- To prepare for any scenario, materials, lessons, and activities should be accessible to students anywhere and anytime.
- Teachers should create non-time dependent instructional plans that flow from one learning environment to another.
- Utilizing mastery and standards based grading to focus on targeted objectives provide a pathway to success.
Things Are Different Now.
No matter how you look at education and what’s happened since March 2020, education has changed. The global pandemic of COVID-19 shut down our physical schools, and forced a nation (and world) of teachers to switch to remote learning. As we look to the future, there is nothing certain or predictable about what we face.
In this unpredictability and uncertainty, however, is something of a silver lining. This uncertainty will force us to reimagine education. This will force a discussion about how to continue reaching students and helping them learn in circumstances we can’t control. This new normal will require flexibility and a dramatic shift from what school and education has been in the past.This new normal will require flexibility and a dramatic shift from what school and education has been in the past. Click To Tweet
Here are some of the changes to instruction that will be necessary for the “new normal”.
1. Instruction Cannot Be “Place” Dependent.
We absolutely cannot depend on having a consistent physical location to meet, convene, and work with learners. If we plan in this traditional sense, we are setting ourselves up for failure with any shift to remote or hybrid learning that may occur.
We must reimagine the access students have to the content, resources, and instruction. It’s crucial that these things can be viewed or utilized from any place or location the students might be. By planning for the most restrictive physical (or digital) environment, we can ensure that students can continue learning regardless of what the circumstances provide.
2. Instruction Should NOT Be “Time” Dependent.
As educators, many of us are used to planning a lesson for a specific time and place. This cannot be the case when we are looking at having some students learn remotely or through distance learning—or if we have sudden changes in plans. This would require a huge shift in plans, and for secondary and tertiary plans to be in place.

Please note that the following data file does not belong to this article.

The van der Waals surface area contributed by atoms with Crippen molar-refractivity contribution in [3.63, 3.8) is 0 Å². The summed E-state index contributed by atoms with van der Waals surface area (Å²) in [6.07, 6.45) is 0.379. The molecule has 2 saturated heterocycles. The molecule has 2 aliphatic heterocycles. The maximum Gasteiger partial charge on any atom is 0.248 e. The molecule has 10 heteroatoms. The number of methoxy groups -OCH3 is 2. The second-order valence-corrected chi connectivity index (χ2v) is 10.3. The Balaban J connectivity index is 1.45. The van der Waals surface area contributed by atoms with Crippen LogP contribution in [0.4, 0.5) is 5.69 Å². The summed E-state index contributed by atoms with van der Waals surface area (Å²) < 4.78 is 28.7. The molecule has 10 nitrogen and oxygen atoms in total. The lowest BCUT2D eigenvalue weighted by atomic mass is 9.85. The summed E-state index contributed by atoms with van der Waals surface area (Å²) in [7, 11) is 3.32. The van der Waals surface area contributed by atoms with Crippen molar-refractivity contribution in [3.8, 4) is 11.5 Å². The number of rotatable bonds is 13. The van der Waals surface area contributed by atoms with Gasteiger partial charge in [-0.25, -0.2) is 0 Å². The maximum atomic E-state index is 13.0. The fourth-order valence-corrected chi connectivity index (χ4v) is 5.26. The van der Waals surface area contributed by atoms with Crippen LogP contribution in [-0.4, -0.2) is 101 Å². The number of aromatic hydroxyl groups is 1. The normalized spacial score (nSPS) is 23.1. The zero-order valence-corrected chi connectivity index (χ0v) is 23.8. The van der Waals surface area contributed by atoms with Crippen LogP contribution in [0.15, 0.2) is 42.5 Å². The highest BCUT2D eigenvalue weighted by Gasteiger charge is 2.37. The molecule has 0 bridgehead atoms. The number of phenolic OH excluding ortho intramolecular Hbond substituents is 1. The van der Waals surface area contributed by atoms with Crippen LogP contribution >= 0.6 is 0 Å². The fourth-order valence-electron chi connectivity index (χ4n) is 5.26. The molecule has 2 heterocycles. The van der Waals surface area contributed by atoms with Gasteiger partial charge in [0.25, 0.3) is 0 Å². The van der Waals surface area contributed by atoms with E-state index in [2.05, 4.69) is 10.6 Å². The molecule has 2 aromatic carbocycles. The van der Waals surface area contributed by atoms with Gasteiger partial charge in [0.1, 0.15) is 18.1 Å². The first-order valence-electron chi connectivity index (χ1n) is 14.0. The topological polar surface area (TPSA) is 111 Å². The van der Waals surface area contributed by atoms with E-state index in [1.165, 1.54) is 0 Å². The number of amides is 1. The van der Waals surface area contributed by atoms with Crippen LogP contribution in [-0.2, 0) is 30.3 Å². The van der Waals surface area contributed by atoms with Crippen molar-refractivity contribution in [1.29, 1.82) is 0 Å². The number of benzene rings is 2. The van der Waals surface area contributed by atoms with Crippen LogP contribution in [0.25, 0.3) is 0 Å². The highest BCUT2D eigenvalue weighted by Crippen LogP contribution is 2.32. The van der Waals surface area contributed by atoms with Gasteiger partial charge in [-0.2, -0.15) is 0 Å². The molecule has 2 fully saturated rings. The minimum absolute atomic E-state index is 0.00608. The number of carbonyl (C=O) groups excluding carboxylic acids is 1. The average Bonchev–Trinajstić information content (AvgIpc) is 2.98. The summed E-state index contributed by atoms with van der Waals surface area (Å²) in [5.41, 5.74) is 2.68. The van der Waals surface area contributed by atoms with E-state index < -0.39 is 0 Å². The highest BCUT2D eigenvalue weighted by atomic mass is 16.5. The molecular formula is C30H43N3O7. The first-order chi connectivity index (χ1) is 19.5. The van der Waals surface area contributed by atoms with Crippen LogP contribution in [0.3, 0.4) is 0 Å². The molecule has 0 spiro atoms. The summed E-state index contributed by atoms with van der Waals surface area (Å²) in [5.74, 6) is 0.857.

What makes the most sense is to create a non-time dependent instructional plan that can flow easily from one learning environment to another. This also allows learners to access the materials, lessons, and activities at their convenience. This helps reduce stress if there are siblings at home in a remote learning scenario. It allows students to work around home schedule conflicts or even hybrid school model schedules as well.
Utilizing a planning and instructional framework like The Grid Method can help educators develop a successful self-paced environment for all of their students.[scroll down to keep reading]
3. Mastery & Standards Based Grading Should Be The Norm.
Because of the tremendous shifts that are occurring for both learners and educators, now is the worst time to nit-pick with students about completion of assignments. The shift to standards based grading, as well as mastery based feedback and instructional reporting practices, is one that was already long overdue. But with the current educational environment, this is needed now more than ever before.
We should be focused on targeted standards and finding out what the student knows and does not know. This is what grade should report. This prevents students from having to complete 15 missed assignments. It can also provide a pathway to success by focusing on targeted objectives in order to show mastery in a content area or class.
You can also create standards aligned assessments that allow you to directly measure mastery and identify where students’ gaps may exist.
Regardless of what school looks like in the future, these 3 pillars will help every classroom in your school or district thrive!
About Chad Ostrowski
Chad Ostrowski is the co-founder of the Teach Better Team, and creator of The Grid Method. He is also a co-author of the Teach Better book. But Chad is a middle school science teacher at heart. He now travels the country sharing his story, working with teachers, schools, and districts to help them to reach more students. Chad is also a member of the Teach Better Speakers Network.